- "Another Hundred People" and Amy's part of "Getting Married Today" from Company. The latter is such a fast patter that the printed notes are never sung.
- "Buddy's Blues" from Follies.
- "Now" from A Little Night Music.
- The British Ambassador's part in "Please Hello" from Pacific Overtures. Sondhiem wrote each Ambassador's part (American, British, Dutch, Russian, and French) in a musical style that reflects their nationality. The British Ambassador's bit is an homage to Gilbert and Sullivan
- Sweeney Todd: The Demon Barber of Fleet Street has some of this in "The Contest," and more in "The Worst Pies In London."
- "Franklin Shepard, Inc." from Merrily We Roll Along has elements of this.
- Into the Woods has an ensemble version of this in "Your Fault", but other bits in the score are similar, such as the Witch and Stepsister's bit in "Ever After".
- Arguably "The Ballad of Czolgosz" from Assassins.
- "Now (It's Just The Gas)" from Little Shop of Horrors.
- The Quartet from Chess has some of this.
- Mr. Graydon's dictation test/interview of Mille in Thoroughly Modern Millie ("The Speed Test") gradually becomes this as they move through the verses. The tune uses "My Eyes Are Fully Open" from Ruddigore.note In this case, the music starts off as PAINSTAKINGLY SLOW, and then little by little turns RIDICULOUSLY FAST.
- A song that Jim Steinman wrote for the never produced Batman musical was a patter song. It was written for the Joker character, was entitled "Where Does He Get All Those Wonderful Toys?" (Steinman likes long titles) and it goes a little something like this...
- "The Plan" from The Brain From Planet X counts as this.
- The verses of "War Is A Science" from Pippin.
- Made more evident in the revival, in which the verses get EVEN FASTER.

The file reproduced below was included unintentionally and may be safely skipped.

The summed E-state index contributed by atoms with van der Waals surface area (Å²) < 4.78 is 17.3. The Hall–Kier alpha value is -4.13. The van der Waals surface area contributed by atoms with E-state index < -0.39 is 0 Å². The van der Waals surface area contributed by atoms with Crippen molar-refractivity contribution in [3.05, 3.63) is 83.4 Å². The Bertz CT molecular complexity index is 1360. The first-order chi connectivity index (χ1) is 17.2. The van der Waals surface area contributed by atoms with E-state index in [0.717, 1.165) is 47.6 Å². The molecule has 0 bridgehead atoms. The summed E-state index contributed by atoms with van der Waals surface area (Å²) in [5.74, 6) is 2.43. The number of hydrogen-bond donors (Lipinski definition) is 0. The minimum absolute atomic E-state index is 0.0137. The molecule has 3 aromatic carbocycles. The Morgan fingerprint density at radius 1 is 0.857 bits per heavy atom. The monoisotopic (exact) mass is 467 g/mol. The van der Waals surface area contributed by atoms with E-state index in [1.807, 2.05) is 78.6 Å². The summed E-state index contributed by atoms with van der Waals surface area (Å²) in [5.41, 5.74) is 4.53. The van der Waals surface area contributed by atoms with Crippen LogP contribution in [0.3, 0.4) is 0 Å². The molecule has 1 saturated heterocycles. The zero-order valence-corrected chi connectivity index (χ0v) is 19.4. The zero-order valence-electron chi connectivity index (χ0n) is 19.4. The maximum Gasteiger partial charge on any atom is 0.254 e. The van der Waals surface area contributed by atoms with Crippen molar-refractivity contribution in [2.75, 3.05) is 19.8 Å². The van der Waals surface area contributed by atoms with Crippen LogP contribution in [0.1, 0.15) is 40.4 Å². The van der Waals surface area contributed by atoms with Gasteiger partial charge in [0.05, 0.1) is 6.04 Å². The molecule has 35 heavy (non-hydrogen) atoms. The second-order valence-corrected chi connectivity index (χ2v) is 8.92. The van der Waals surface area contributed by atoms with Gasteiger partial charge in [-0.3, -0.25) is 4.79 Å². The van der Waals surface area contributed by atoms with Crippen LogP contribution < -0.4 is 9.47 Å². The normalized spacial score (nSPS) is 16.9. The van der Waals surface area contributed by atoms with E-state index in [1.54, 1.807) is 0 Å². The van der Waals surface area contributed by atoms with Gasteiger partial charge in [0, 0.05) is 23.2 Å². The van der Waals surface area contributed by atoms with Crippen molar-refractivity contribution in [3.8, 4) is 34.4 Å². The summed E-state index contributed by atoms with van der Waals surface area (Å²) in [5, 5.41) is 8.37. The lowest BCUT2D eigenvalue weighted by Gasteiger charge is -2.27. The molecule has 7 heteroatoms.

- The Other Wiki has its own list...
- Professor Abronsius' song "Wahrheit" in Tanz Der Vampire.
- Thomas Aquinas's part in Godspell's "Tower of Babble." "God is apprehended by imagination, intuition...."
- Also from Godspell, Judas/David's verse in "All For The Best."
- "Pulled" from The Addams Family has a bridge which is a brief, fast-paced List Song.
- "Tonight at Eight" from She Loves Me.
- Not a whole song, but the ending of "The King of Broadway" in The Producers certainly qualifies.
- So does Leo's part in "We Can Do It"
- Most of the song "The Brain" from the musical version of Young Frankenstein ("His Medulla Oblongata / tells his brain stem that its gotta / send an impulse full of data / which creates a lot of pain" etc).
- "The Red Phone Rag" in Strangelove: The Musical.
- "Es que estoy tan ocupada" ("I'm just so busy") from the Cibrian-Mahler musical 30 Days, where Juana's self-centered mother answers her pre-suicide call by listing all the inane stuff she does.
- "Strike That, Reverse It" in Charlie and the Chocolate Factory has fun with this trope: A Running Gag within it has Willy Wonka singing so quickly that he keeps accidentally switching words around at the end of verses (Internal Homage to the 1971 film adaptation of this story), and in the final stretch he promises "The next time I'll rehearse it". As he presses the guardians of the Golden Ticket finders to sign a contract before proceeding with the tour, his summary of its contents is so fast — and filled with both Gratuitous Latin and Gratuitous French — that Mr. Salt complains "This tempo is preposterous!"
Wonka: Our schedule has no room for intros, languid and rubato./ Accelerate right to the verse, and play it molto presto and staccato!
- In Albert Herring, the Mayor delivers his speech chanting out words at a very fast clip, slowing down only for coloratura cadences, after each of which he takes a big breath.
- Barnum gives us the "Museum Song."
Quite a lottaRoman terra cottaLivin' lava from the flanks of EtnaStatuaryRide a dromedarySee the Temple tumble and the Red Sea part.McNamara's bandThe fattest lady in the landA pickled prehistoric handA strand of Pocahontas' hairCrow and SiouxWho're going toBe showing youSome rowing throughA model of the rapids on the Delaware.
- Guns and Ships of Hamilton holds the distinction of being the fastest song in one of the fastest shows in Broadway history, courtesy of Lafayette. There's a section where 19 words are sung in about 3 seconds. And it's all done in an over-the-top French accent. Angelica's main song (Satisfied) also counts- Lin himself can't pull off her rap sections, and she's got fewer opportunities to sneak a breath in than Lafayette does.
- Natasha, Pierre, and the Great Comet of 1812 has the beginning of preparations, which instead of typical comedy, uses the format to sound vaguely ominous.